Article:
MPs on the Home Affairs Committee told PoliticsHome that they intend to quiz ministers on whether any more ex-Carillion staff who have managed to secure new work are now being told to make plans to leave the UK.
One committee member John Woodcock said he believed “scores, if not hundreds” of former employees could have been similarly affected, describing it as “an appalling situation”.
“The term ‘Kafka-esque’ can be over-used in politics but this is truly a Kafka-esque nightmare of the government’s own creation," he said.
“The worst thing is that the catastrophes of recent weeks show that this is by no means a one-off. This is the lived reality of many thousands of citizens who have tried to do the right thing all their lives. They’ve gone to work. They’ve paid their taxes. They’ve been decent citizens. And now they are left to fear for their livelihoods, not knowing where to turn."
Labour MP and fellow committee member Stephen Doughty criticised “the callous, inequitable and unthinking way the Home Office treats individuals thanks to the hostile environment and cuts”.
He added: “For a highly skilled individual contributing to our economy to be caught up by no fault of their own in the Carillion shambles, be offered a replacement role and sponsorship, but then be apparently denied that job by Home Office bureaucracy is yet another example of the ‘computer says no’ approach that pervades the Home Office at every level. Where is the common sense, let alone the decency?”
Shadow home secretary Diane Abbott told PoliticsHome: “This is where Theresa May’s policy leads. This is her ‘hostile environment’ policy in action, and it must end.”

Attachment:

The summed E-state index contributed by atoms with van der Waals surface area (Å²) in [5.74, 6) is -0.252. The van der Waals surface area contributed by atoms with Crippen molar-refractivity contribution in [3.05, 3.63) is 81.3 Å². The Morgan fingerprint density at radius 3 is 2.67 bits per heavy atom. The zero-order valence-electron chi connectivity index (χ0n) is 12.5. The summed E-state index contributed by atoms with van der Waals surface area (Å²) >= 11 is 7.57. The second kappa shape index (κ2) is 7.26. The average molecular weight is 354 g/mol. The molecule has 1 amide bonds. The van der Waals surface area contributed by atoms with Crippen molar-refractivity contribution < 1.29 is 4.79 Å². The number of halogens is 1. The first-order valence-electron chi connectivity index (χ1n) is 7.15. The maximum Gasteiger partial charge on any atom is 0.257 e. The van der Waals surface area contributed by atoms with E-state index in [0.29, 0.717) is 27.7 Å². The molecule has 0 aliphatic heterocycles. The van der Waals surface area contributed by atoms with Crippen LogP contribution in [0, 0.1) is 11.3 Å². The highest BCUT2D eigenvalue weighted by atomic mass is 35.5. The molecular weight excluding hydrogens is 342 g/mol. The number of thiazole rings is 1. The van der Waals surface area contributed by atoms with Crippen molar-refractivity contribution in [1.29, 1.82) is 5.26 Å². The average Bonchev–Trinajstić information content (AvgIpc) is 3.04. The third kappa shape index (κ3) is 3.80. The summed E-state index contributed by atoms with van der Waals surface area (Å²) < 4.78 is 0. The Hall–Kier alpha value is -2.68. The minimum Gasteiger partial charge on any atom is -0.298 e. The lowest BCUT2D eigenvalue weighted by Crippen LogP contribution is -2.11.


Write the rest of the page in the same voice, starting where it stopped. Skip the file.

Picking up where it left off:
PoliticsHome asked the Home Office whether it was aware of any other former Carillion employees who had secured work but been issued with similar letters.
The department was also asked what support it had in place for people in similar circumstances, or whether any discretion could apply if people had not been properly transferred before the firm’s collapse.
In a statement, the Home Office said: "Where a person's sponsor has ceased trading it is necessary for them to make a fresh application for sponsorship through another employer.”
The department did not respond to a series of follow-up questions.
When Idris's then-local MP raised the case with UK Visas and Immigration earlier this year, the MP was told that the former Carillion employee's sponsorship could not be automatically transferred to his new employer "as Carillion no longer exists".
It added: "The Home Office has no discretion as both companies have to be licensed and fully active and unfortunately Carillion is not."
At the time of publication, ‘Carillion plc’ was still listed on the Home Office’s roster of employers who can grant Tier 2 sponsorship to stay in the UK – leaving Idris confused about who to contact as he struggles to resolve the situation.
The former Carillion worker told PoliticsHome that he feels lucky to have supportive colleagues and friends as his battle to stay in the UK continues.
But, with the clock now ticking, he fears his own case may be just the tip of the iceberg.
“Politicians are put in power to help people,” Idris said. “And sometimes they forget that there are human beings that are affected by the consequences of their decisions.
“To the prime minister and to the home secretary, I would just say, have compassion. It feels like the simplest thing, but honestly, it’s all we are given in this world.”